"Please send us some books. We ain't
got no books at all. We are regulars and
get just as lonesome as National Guards."
Thus wrote a private soldier to a public
librarian. The soldier was in a small camp.
If he had been in a large one, he would
have been able to take advantage of the
library service which the American Library
Association has established in all of the
national cantonments. The books he asked
for were sent promptly, and others have
followed with regularity. But, in the first
shipment, the thoughtful librarian included
a supply of tobacco and candy. Just where
he got them, deponent sayeth not, but at
any rate they went forward. The response
was immediate!
"If you ever done good to a man you
done good to me," wrote the soldier, "but
please don't waste no more space for eats.
Just send the books."
This is merely one incidental bit of evi-
dence as to the keen desire on the part of
the men in the camps for reading matter.
An impression seems to prevail that new
books are withheld from the public by the
attendants who, from their point of vantage,
not only seize the opportunity of first chance
for themselves, but also pass the privilege
on to their relatives and friends, thus creat-
ing an endless chain which operates to the
disadvantage of the public at large. This is
an error which we should like to correct.
There is a standing rule in the library that
no employee may withdraw any new book
of fiction until after it has been three
months in general circulation.  Nor may
current magazines be taken until a month
has passed. New books in other classifi-
cations may be withdrawn providing there
are no requisitions on file by outside bor-
rowers. When, however, there is a waiting
list for a book. the attendant's turn comes
last even though it may have been the first
call entered. Attendants themselves recog-
nize the propriety and justice of this rule.
Upon request from Washington the
Board of Trustees of the Library have re-
leased Mr. S. A. McKillop for a period of
two months to do camp library work. Mr.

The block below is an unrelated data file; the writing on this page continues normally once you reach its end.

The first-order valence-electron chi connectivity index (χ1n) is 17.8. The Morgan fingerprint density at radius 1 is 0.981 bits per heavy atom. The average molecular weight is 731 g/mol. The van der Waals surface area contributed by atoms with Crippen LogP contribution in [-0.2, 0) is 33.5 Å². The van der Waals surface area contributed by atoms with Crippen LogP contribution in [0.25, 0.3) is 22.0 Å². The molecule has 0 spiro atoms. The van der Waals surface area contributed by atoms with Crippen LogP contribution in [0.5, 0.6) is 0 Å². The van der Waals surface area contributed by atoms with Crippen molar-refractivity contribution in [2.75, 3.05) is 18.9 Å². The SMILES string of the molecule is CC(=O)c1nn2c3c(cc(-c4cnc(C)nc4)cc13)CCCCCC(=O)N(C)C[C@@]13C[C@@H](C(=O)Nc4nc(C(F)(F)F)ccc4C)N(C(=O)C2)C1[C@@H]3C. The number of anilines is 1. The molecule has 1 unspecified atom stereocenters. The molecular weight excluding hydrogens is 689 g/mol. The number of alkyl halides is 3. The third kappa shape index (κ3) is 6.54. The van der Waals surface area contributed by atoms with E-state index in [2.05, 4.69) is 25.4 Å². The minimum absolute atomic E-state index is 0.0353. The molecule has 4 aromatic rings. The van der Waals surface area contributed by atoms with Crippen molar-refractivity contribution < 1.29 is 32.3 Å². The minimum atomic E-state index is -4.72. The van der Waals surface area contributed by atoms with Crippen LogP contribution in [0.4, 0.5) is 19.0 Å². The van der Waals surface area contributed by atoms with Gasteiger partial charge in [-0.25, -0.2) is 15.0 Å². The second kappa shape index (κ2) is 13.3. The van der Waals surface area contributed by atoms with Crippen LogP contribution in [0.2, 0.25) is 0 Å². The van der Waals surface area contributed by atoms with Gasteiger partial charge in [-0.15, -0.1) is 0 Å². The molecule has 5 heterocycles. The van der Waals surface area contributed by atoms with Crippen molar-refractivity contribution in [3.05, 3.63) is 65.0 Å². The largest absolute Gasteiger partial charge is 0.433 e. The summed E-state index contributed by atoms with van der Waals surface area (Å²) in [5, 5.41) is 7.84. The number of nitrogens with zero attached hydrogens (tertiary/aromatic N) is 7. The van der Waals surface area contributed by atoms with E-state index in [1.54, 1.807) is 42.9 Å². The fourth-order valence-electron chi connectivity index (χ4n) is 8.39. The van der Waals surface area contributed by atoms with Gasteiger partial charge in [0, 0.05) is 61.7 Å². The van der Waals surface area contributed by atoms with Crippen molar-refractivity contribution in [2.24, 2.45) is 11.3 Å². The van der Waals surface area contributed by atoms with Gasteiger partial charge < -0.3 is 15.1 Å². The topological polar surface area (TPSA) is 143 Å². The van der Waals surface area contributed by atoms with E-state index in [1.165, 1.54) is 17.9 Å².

McKillop plans to leave immediately. After
spending a short time in several of the other
great cantonments, he will go to Camp
Beauregard, at Alexandria, La., where he
will organize the camp library. This gives
us an additional and personal interest in the
great work for the soldiers which is carried
on by American library forces.
She was a symphony in brown. Her eyes
were brown and her hair was brown, and
clothing of the same warm hue enfolded her
graceful figure. Coquettish dimples played
archly in her cheeks and a tiny mole on her

chin produced the effect of the little black
patch once so popular with Colonial dames.
The nipping winter wind had blown a rav-
ishing color into her face and the flutfy
brown boa about her throat gave her youth-
ful countenance a look of soft daintiness
altogether charming.
"I want a good story," she explained.
"One of the old-fashioned kind with lots of
love and no gore in it. None of your war
stuff for me!"
The attendant brought an assortment of
novels for her to choose from.
"Now, which shall I take?" she asked,
turning to the friend who had accompanied
her. "Here's 'The Romance of a Poor
Young Man'. If it was a poor young woman
it would be appropriate. And here is 'Good-
bye, Sweetheart'. Funny title for a novel!
I suppose he was a soldier."
"Looks as if it might be thrilling," said
the friend. "There's loads of talk in it."
"But if he never comes back, I don't
want it."
She turned to the end and began reading
backwards. Then suddenly an exclamation
of disappointment burst from her lips.
"Oh, she dies! That'll never do. My
heroine must live and be happy ever after.
The story must end as it ought to."
"Then take this one of King's," suggest-
ed the attendant. "His always end as they
ought to. Of course, it's military, but it
isn't distressing."
And they walked away triumphantly with
the "Colonel's Daughter".
The fact that it is impossible at present to
import standard editions of the music of the
great composers makes the music collection
of the library of increasing importance to
the musicians of Milwaukee. The collection
includes the scores of operas, complete edi-
tions of the piano works of many compos-
ers, song collections, operettas, patriotic
and familiar songs, organ music, violin mu-
sic, trios and quartettes. With it are shelved
the biographies of musicians, histories of
music, works on harmony and counterpoint,
v-oice training, piano playing, the orchestra
and its instruments and bound volumes of
musical periodicals. The music is issued for
home use in the same manner that the
books are. Recent additions to the Julius
Klauser Memorial Collection are the col-
lected works of Russian composers.
Voters of the city of Milwaukee are to
determine the size, length of term of office
and method of election of the Milwaukee
Common Council at the coming elections.
In accordance with chapter 327, Laws of
1917, the voter is expected to signify at
the primary election his preference for one
of the following plans: